OCP metrics error message “Error from server: No API token found for service account “metrics-deployer”

I wanted to recreate OCP – OpenShift Container Platform metrics and followed same upstream process as many times before but it was keep failing with

Error from server: No API token found for service account "metrics-deployer", retry after the token is automatically created and added to the service account 

huh, new trouble, luckily restarting master services helped in this case

# systemctl restart atomic-openshift-master-controllers; systemctl restart atomic-openshift-master-api

This was multimaster configuration, so necessary to restart master services on all masters.

Just writing it down in hope google will pick up tags and hopefully help someone with same issue

Happy hacking!

#atomic-openshift-master-api, #atomic-openshift-master-controlers, #kubernetes, #metrics, #ocp, #openshift-container-platform, #openshift-metrics

OpenShift : Error from server: User “$user” cannot list all nodes/pods in the cluster

The below OpenShift error messages can be quite annoying, and they appear if current login is not for system:admin
Example error messages

# oc get pods 
No resources found.
Error from server: User "system:anonymous" cannot list pods in project "default"
root@dhcp8-176: ~ # oc get nodes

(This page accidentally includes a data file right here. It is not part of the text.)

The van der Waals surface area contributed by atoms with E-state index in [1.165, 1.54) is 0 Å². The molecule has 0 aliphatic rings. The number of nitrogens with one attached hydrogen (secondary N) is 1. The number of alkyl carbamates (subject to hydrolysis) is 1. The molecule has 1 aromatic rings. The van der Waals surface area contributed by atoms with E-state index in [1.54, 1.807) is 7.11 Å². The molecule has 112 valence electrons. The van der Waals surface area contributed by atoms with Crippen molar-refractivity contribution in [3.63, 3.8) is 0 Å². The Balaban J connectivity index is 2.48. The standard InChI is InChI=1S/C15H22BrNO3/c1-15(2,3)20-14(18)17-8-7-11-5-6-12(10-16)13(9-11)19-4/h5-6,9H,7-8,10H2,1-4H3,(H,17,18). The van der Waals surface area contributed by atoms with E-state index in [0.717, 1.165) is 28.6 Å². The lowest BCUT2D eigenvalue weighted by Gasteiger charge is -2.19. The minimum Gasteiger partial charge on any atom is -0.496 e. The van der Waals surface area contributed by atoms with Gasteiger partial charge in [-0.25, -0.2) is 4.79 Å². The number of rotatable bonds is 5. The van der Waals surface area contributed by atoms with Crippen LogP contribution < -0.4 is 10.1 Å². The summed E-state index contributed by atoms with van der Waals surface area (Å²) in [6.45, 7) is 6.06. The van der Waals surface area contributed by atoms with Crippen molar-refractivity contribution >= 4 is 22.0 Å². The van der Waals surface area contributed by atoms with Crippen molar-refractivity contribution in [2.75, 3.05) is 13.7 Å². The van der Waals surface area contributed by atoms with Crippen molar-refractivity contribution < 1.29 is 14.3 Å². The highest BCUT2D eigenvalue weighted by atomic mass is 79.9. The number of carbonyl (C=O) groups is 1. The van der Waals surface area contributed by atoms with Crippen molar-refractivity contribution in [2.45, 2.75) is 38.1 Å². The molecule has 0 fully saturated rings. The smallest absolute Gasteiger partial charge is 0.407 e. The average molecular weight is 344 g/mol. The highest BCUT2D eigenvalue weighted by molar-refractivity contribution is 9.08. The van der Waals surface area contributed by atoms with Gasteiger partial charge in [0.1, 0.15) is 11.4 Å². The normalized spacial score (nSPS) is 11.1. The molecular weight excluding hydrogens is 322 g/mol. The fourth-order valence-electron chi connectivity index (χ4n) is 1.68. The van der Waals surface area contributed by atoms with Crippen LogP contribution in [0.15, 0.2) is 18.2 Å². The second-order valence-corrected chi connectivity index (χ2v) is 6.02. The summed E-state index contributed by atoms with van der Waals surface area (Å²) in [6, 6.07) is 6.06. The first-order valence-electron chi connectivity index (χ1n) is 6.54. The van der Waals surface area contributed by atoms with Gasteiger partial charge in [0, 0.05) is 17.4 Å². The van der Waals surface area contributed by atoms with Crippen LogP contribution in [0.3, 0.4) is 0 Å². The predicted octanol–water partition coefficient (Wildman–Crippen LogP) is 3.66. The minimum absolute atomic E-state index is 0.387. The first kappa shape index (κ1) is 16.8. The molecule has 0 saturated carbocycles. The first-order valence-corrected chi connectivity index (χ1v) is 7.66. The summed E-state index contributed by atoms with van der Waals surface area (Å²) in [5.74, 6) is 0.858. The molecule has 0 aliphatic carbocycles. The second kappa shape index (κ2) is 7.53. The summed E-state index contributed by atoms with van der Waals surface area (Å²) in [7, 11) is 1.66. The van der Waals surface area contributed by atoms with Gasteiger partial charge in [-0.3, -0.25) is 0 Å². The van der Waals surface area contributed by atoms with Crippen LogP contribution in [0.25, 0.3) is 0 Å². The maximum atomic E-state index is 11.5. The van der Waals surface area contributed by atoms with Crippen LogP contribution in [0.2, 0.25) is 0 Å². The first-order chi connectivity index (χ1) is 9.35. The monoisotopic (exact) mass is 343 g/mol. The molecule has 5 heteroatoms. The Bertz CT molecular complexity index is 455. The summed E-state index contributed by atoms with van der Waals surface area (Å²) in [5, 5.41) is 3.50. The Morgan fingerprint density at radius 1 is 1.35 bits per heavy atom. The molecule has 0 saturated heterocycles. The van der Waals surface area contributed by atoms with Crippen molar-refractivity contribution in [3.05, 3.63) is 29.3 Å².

No resources found.
Error from server: User "system:anonymous" cannot list all nodes in the cluster

Trying to login with user admin will not help

# oc login -u admin 
Authentication required for https://dhcp8-144.example.net:8443 (openshift)
Username: admin
Password: 
Login successful.
You don't have any projects. You can try to create a new project, by running
    oc new-project 

root@dhcp8-176: ~ # oc get pods
No resources found.
Error from server: User "admin" cannot list pods in project "default"
root@dhcp8-176: ~ # oc get nodes 
No resources found.
Error from server: User "admin" cannot list all nodes in the cluster

To get rid of it, login as system:admin

# oc login -u system:admin

what it does and what certificates reads in order to succeed is possible to see if last command run with --loglevel=10

# oc login -u system:admin --logleve=10

#kubernetes, #openshift

etcd error message “etcd failed to send out hearbeat on time”

… etcd distributed key value store that provides a reliable way to store data across a cluster of machines per 1 and 2. ETCD is very sensitive on delays in networks, and not only in networks but all kind of overlay sluggishness of etcd cluster nodes can lead to complete kubernets cluster functionality problems.

At time when OpenShift/Kubernetes cluster starts reporting error messages as showed below, cluster will already behave inappropriate and pods scheduling / deleting will not work as expected and problems will be more than visible

Sep 27 00:04:01 dhcp7-237 etcd: failed to send out heartbeat on time (deadline exceeded for 1.766957688s)
Sep 27 00:04:01 dhcp7-237 etcd: server is likely overloaded
Sep 27 00:04:01 dhcp7-237 etcd: failed to send out heartbeat on time (deadline exceeded for 1.766976918s)
Sep 27 00:04:01 dhcp7-237 etcd: server is likely overloaded

systemctl status etcd output

 systemctl status etcd
● etcd.service - Etcd Server
   Loaded: loaded (/usr/lib/systemd/system/etcd.service; enabled; vendor preset: disabled)
   Active: active (running) since Sat 2016-10-01 09:18:37 EDT; 5h 20min ago